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Filed under Gun Issues, Politics

Kids These Days: Focus on Voting

The Reno Gazette Journal ran a piece this morning on the Student Walk Out in remembrance of the Columbine massacre.

“Students from at least eight Washoe County schools are planning to walk out of their classrooms, march through the streets or call their representatives on Friday to demand action over gun violence in schools.

The walkout is expected to start at 10 a.m., the 19th anniversary of the Columbine High School shooting in Colorado, and in conjunction with hundreds of other planned walkouts across the country.” [RGJ]

It seems appropriate to note that while the students are good at keeping their focus on the issues at hand, the media and all too many adults are having some difficulties doing the same.   The Las Vegas Sun ran what read like a canned article, the online edition of the Review Journal didn’t mention the walk out.

What should we, as adults, do to help the kids get their message out — and keep it in the public spotlight?  Get informedThe Trace is a good place to start.  However, I’m probably typing for the choir here.  There are other sites which collect and disseminate statistics such as the Johns Hopkins University Center for Gun Policy and Research; Everytown Research; and the Gun Violence Archive.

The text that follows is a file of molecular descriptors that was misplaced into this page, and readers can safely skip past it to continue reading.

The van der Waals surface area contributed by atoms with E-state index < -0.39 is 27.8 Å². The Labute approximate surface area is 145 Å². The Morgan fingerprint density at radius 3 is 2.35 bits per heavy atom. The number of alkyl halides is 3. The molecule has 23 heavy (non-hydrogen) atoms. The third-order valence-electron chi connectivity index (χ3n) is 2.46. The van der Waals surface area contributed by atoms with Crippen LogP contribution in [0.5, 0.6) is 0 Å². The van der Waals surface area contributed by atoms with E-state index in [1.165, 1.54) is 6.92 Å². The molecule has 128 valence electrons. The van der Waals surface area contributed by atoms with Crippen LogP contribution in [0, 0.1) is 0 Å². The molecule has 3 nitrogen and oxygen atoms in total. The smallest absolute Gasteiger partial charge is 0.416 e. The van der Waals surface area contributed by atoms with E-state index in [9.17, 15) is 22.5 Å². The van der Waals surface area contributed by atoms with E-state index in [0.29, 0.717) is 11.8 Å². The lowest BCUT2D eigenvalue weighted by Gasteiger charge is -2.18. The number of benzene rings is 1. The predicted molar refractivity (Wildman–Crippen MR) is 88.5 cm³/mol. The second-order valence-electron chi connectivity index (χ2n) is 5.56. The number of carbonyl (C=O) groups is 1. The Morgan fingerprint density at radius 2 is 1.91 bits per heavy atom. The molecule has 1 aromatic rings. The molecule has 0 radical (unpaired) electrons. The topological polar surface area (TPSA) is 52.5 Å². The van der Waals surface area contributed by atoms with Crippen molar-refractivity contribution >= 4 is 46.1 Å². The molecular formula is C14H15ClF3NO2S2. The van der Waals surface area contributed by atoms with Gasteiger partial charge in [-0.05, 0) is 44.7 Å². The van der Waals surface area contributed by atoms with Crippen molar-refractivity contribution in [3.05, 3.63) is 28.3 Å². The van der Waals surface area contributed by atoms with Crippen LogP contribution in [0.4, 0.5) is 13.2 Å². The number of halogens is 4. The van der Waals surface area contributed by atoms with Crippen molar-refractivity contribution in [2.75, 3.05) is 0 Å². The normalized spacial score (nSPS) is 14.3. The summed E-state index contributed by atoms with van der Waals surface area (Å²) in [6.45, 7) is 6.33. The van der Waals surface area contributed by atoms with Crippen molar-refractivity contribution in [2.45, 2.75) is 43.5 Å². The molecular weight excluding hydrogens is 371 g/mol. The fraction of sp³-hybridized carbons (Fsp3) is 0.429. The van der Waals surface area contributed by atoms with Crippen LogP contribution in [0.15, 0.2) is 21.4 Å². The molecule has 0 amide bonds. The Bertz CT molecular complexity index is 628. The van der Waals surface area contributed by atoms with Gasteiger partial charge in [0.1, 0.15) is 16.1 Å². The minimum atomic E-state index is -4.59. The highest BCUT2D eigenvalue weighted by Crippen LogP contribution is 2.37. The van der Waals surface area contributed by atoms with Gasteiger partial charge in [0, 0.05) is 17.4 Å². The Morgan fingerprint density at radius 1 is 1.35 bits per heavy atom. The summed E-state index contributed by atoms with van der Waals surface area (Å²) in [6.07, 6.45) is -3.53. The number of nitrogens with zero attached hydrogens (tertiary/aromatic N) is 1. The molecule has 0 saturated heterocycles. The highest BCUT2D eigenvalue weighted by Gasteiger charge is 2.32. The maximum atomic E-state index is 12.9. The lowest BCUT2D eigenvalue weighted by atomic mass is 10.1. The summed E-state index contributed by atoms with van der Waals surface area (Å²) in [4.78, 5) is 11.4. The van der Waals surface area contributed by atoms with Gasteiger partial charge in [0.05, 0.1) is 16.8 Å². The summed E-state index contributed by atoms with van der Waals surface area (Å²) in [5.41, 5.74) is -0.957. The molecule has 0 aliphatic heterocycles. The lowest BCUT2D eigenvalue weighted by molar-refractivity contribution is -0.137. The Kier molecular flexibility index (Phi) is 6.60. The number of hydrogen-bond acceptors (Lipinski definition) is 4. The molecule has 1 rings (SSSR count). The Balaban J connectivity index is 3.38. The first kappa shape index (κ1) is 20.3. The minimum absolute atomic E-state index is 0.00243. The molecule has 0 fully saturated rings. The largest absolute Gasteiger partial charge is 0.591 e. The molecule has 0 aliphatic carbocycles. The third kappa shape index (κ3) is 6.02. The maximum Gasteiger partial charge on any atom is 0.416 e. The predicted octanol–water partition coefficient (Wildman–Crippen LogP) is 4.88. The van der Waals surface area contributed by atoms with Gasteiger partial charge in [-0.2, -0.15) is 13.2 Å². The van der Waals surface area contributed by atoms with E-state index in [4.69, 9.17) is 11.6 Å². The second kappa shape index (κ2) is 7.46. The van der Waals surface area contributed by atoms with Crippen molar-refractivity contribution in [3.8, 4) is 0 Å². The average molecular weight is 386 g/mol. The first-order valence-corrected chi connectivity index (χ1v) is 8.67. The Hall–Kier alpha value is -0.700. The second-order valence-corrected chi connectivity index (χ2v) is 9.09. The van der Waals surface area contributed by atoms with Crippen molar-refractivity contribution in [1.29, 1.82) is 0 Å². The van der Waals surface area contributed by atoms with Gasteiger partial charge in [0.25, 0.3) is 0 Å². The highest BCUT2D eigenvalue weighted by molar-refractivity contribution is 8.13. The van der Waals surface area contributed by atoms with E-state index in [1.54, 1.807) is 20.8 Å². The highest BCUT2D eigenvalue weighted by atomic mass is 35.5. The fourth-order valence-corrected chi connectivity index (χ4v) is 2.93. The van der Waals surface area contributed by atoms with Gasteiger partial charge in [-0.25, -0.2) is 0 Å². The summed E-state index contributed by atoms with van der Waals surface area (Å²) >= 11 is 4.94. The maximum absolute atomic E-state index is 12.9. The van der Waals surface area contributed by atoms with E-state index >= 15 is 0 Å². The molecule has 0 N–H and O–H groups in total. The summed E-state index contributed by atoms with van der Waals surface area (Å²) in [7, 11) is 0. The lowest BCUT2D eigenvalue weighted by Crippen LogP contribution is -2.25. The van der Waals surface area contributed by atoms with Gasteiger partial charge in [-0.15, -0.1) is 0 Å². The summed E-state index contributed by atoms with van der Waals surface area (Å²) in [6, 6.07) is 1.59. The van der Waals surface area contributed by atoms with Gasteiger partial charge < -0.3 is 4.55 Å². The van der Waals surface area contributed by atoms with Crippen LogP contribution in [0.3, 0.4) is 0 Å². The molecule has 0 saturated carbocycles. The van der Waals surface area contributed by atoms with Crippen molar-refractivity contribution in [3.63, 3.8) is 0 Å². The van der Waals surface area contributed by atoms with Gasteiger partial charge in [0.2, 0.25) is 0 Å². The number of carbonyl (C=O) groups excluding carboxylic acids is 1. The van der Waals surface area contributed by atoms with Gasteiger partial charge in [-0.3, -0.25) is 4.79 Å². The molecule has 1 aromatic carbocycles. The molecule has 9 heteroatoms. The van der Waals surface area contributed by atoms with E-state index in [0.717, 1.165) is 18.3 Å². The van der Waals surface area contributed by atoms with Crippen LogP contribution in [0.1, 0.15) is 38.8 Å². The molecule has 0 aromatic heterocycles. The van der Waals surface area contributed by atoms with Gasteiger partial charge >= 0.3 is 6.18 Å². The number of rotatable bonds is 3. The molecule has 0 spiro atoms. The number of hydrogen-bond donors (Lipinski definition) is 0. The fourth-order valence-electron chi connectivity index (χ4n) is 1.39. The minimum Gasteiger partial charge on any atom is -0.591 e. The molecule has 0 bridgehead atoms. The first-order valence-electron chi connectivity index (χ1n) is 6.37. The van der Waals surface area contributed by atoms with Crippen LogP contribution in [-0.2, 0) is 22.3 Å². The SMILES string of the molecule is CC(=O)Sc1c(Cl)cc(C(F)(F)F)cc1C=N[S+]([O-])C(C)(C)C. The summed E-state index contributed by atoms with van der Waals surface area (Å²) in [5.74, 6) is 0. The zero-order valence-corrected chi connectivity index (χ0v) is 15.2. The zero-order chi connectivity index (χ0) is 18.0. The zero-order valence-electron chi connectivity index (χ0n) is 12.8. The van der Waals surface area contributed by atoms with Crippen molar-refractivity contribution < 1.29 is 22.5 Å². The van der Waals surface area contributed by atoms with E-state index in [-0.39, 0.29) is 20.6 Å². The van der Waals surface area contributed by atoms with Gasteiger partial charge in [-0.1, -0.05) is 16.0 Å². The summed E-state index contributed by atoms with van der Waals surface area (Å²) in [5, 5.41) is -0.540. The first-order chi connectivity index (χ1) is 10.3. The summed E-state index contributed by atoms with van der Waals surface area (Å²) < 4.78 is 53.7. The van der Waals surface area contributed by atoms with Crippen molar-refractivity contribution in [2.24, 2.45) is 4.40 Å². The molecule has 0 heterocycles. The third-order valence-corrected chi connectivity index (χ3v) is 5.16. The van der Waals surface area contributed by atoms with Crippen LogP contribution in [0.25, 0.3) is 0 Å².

Get Registered.  Okay, we’re already registered, but what about friends and neighbors?  The Secretary of State’s Office posts basic information.  Not in Las Vegas or Reno/Sparks areas?  County Clerk information is here DMV.org also provides basic information:

  • Be a:
    • Citizen of the United States.
    • Nevada resident for at least 30 days before the date of an election.
    • Resident of your precinct for at least 10 days before the election.
  • Be at least 18 years old on or before the date of the election.
  • Not have been declared mentally incompetent by a court of law.
  • Not claim any other place as your legal residence.

If you have been convicted of a non-violent felony your voting rights are restored after you are discharged from incarceration and/or parole. If you have been convicted of a violent felony, or a second felony, you will need to apply to have your civil rights restored.

Vote.

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Filed under Gun Issues, Nevada, Nevada politics, Politics